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Jens Lekman, Hackney Empire, London


Swedish folk-pop minstrel Jens Lekman raises a glass of white wine – this is his 500th live show.

He may be a prolific performer, but he's taken his time in the studio: five years for the new album, I Know What Love Isn't. Many of those songs are of a love-lorn ilk, whether dedicated tonight to “anyone who's ever had their heart broken” ('The End of the World is Bigger than Love', delivered with suitably melodramatic keyboard chords and drenched in strings) or to “anyone who's had to break someone's heart” ('Some Dandruff on Your Shoulder', sloping dangerously towards lounge music with its saxophone samples).

If all this sounds a little maudlin or mawkish, rest assured Lekman's take on heartbreak is still suitably idiosyncratic. A master storyteller, he writes with a disarming, and often funny, candidness from his own life. There're songs about the time, hearing fan Kirsten Dunst was shooting a movie in his hometown of Gothenburg, he “manically [stalked] her through the night”; songs that free associate between bush-fires and break-ups, feeding possums and getting beaten up on his bike; songs about being unexpectedly forced to pretend to be your lesbian friend's boyfriend in front of her dad.

The album's title track, we're told, is even about nearly entering into a sham marriage with his buddy so he could live in Australia – till he realised that “I could never tell the story, and that doesn't really work if you're Jens Lekman.” Sure, he talks about himself in the third person, but that's just that storyteller in him – and you'll forgive almost anything of a man this charming. Not to mention sweet sounding: he's got a voice golden and syrupy enough to warrant a Tate & Lyle label.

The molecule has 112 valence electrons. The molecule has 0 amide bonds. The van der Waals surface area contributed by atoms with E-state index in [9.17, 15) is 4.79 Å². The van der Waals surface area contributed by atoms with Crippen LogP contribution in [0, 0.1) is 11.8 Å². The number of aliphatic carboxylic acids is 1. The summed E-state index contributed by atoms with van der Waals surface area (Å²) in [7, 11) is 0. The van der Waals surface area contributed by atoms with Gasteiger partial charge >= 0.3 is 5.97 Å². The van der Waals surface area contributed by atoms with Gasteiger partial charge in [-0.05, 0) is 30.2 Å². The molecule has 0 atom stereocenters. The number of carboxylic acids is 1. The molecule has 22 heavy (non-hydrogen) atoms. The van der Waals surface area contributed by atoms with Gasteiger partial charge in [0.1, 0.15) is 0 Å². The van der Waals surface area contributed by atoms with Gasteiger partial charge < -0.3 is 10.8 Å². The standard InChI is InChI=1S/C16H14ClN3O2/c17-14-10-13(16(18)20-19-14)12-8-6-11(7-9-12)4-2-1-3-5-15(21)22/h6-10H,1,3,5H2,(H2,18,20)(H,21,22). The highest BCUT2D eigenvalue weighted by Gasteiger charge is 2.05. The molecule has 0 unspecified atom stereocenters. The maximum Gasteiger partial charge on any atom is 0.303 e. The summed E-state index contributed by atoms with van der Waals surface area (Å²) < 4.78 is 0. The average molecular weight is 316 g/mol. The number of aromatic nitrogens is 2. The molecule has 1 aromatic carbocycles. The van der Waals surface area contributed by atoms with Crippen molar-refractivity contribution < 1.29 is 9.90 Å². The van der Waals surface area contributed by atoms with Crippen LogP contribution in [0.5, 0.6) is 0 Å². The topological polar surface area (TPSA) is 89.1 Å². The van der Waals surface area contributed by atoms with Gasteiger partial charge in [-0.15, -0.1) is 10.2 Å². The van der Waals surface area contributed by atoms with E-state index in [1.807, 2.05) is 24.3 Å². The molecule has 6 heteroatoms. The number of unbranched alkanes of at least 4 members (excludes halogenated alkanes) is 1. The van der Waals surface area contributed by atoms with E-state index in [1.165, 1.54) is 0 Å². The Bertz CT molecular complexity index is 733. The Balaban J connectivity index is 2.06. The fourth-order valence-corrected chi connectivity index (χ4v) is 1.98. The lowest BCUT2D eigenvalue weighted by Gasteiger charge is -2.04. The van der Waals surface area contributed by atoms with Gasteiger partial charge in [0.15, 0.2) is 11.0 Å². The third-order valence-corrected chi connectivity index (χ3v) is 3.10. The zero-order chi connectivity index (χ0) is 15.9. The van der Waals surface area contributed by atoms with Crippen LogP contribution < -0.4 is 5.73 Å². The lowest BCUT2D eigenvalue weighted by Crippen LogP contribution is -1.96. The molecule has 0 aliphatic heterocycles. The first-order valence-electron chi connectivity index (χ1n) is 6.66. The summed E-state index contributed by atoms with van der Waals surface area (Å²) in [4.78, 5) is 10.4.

There is one musical bugbear. On his records, Lekman supplements his acoustic guitar strumming with plinky keyboards, jaunty rhythms and strings – recreated here with a live band - but he also adds extra brass, flutes and xylophone (yes, it does veer into pretty cheesy territory, but with such joy that you forgive him that too).

When touring, sometimes Lekman just sings with a selection of these pre-recorded samples, but tonight he uses both backing tracks /and/ the live band, which sounds simply naff. And unnecessary – moments when they deviate from the records' arrangements, as on the terrific 'An Argument with Myself' when the band go wild on percussion, are among the most exhilarating.